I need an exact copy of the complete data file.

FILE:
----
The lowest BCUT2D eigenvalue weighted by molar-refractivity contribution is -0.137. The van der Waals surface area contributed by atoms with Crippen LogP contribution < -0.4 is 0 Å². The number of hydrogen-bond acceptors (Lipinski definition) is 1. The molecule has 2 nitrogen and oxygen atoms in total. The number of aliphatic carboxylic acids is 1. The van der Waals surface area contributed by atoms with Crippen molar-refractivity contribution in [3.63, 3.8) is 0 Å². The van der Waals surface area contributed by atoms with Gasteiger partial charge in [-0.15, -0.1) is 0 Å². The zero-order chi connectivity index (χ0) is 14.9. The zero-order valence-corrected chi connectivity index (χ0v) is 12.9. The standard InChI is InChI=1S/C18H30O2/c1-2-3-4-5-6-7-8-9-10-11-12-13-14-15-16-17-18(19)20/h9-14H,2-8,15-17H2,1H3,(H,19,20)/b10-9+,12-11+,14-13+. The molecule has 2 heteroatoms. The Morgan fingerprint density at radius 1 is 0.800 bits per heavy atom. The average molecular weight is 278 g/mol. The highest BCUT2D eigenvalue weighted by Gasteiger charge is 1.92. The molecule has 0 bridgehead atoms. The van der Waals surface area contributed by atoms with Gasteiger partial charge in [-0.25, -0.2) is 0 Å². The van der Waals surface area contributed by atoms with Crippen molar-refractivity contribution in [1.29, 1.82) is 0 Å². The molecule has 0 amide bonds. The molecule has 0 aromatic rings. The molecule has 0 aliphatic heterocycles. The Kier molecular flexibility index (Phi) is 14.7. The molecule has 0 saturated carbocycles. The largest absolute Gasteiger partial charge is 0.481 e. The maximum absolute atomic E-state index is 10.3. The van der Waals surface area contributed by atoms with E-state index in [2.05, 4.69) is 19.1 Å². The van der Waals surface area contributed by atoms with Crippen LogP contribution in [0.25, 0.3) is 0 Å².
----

The lowest BCUT2D eigenvalue weighted by molar-refractivity contribution is -0.137. The van der Waals surface area contributed by atoms with Crippen LogP contribution < -0.4 is 0 Å². The number of hydrogen-bond acceptors (Lipinski definition) is 1. The molecule has 2 nitrogen and oxygen atoms in total. The number of aliphatic carboxylic acids is 1. The van der Waals surface area contributed by atoms with Crippen molar-refractivity contribution in [3.63, 3.8) is 0 Å². The van der Waals surface area contributed by atoms with Gasteiger partial charge in [-0.15, -0.1) is 0 Å². The zero-order chi connectivity index (χ0) is 14.9. The zero-order valence-corrected chi connectivity index (χ0v) is 12.9. The standard InChI is InChI=1S/C18H30O2/c1-2-3-4-5-6-7-8-9-10-11-12-13-14-15-16-17-18(19)20/h9-14H,2-8,15-17H2,1H3,(H,19,20)/b10-9+,12-11+,14-13+. The molecule has 2 heteroatoms. The Morgan fingerprint density at radius 1 is 0.800 bits per heavy atom. The average molecular weight is 278 g/mol. The highest BCUT2D eigenvalue weighted by Gasteiger charge is 1.92. The molecule has 0 bridgehead atoms. The van der Waals surface area contributed by atoms with Gasteiger partial charge in [-0.25, -0.2) is 0 Å². The van der Waals surface area contributed by atoms with Crippen molar-refractivity contribution in [1.29, 1.82) is 0 Å². The molecule has 0 amide bonds. The molecule has 0 aromatic rings. The molecule has 0 aliphatic heterocycles. The Kier molecular flexibility index (Phi) is 14.7. The molecule has 0 saturated carbocycles. The largest absolute Gasteiger partial charge is 0.481 e. The maximum absolute atomic E-state index is 10.3. The van der Waals surface area contributed by atoms with E-state index in [2.05, 4.69) is 19.1 Å². The van der Waals surface area contributed by atoms with Crippen LogP contribution in [0.25, 0.3) is 0 Å².